This Week's Magazine
Energy analyst and EE Publishers MD Chris Yelland warned recently against excessive optimism regarding timescales for the proposed construction of new nuclear power plants (NPPs) in South Africa. He was speaking at a Nuclear Roundtable in Johannesburg. “I think we...
Malawi’s Lilongwe Water Board (LWB) is inviting eligible bidders to prequalify for the board’s efficiency improvement works, which will be implemented as part of the E24-million Lilongwe Water Resources Efficiency Programme. LWB CEO Alfonso Chikuni explains that...
CROATIA, AN EU MEMBER BUT NOT A TDCA MEMBER On July 1, 2013, Croatia officially became the twenty-eighth member of the European Union (EU). Despite Croatia’s accession into the EU, it is yet to become party to the Trade, Development and Cooperation Agreement (TDCA)...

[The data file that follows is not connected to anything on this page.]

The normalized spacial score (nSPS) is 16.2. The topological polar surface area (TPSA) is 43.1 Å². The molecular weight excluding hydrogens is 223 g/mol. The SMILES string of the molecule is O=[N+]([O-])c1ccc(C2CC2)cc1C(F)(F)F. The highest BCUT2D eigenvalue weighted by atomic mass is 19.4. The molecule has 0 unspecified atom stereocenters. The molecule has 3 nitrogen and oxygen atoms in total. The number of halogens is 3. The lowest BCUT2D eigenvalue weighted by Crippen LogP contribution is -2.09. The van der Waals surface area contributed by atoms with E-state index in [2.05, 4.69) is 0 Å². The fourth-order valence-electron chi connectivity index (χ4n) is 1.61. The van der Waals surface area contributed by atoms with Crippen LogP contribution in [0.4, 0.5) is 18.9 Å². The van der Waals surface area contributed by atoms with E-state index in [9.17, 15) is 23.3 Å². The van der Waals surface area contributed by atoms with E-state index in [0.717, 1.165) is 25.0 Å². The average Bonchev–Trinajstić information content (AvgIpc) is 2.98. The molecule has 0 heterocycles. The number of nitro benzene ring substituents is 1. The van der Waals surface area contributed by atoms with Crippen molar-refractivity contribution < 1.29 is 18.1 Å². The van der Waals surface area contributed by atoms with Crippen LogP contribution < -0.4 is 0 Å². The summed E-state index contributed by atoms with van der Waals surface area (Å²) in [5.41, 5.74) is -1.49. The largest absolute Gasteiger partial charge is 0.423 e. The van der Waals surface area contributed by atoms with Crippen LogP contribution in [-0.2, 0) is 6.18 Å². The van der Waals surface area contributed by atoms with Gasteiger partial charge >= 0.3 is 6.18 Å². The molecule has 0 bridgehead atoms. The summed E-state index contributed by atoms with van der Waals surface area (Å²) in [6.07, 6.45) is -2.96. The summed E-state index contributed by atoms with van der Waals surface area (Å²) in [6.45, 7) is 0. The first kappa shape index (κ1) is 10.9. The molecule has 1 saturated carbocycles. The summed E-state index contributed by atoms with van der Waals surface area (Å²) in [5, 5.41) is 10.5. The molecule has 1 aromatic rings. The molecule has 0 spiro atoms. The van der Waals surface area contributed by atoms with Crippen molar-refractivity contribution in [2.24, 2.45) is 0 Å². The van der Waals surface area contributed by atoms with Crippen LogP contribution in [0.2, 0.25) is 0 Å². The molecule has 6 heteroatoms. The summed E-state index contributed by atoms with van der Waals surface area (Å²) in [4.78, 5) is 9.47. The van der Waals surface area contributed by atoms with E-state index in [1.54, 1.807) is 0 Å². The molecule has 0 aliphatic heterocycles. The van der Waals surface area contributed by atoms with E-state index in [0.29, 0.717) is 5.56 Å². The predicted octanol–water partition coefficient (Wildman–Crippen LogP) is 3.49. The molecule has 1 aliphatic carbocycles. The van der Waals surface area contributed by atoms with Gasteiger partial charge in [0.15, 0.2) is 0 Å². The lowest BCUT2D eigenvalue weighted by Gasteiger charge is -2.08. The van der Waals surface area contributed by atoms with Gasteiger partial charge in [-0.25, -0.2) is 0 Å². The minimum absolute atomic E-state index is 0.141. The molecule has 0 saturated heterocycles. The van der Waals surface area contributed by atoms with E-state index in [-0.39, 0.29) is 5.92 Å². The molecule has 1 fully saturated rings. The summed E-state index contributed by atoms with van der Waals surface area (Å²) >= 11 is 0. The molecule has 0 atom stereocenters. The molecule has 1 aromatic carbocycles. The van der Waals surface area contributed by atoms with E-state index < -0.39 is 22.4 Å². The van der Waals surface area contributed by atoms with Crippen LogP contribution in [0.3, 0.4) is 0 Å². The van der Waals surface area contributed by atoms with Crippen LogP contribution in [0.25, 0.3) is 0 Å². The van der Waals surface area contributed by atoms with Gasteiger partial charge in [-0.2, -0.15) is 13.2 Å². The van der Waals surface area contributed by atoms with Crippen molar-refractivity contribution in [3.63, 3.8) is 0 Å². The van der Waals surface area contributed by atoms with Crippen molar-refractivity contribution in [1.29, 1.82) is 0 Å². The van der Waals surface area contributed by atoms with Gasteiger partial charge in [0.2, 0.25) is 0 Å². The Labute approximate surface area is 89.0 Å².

The Council for Scientific and Industrial Research (CSIR) has announced that its new Inundu airborne electronics testing, evaluation and training pod had made its first test flight on September 10. The successful flight was undertaken from Lanseria International...
The Development Bank of Southern Africa (DBSA) – which disbursed a record R13-billion during 2015, from R12.7-billion in the prior year – remained optimistic that it could ramp-up loan disbursements to R25-billion a year by 2018 as it sought to give greater emphasis...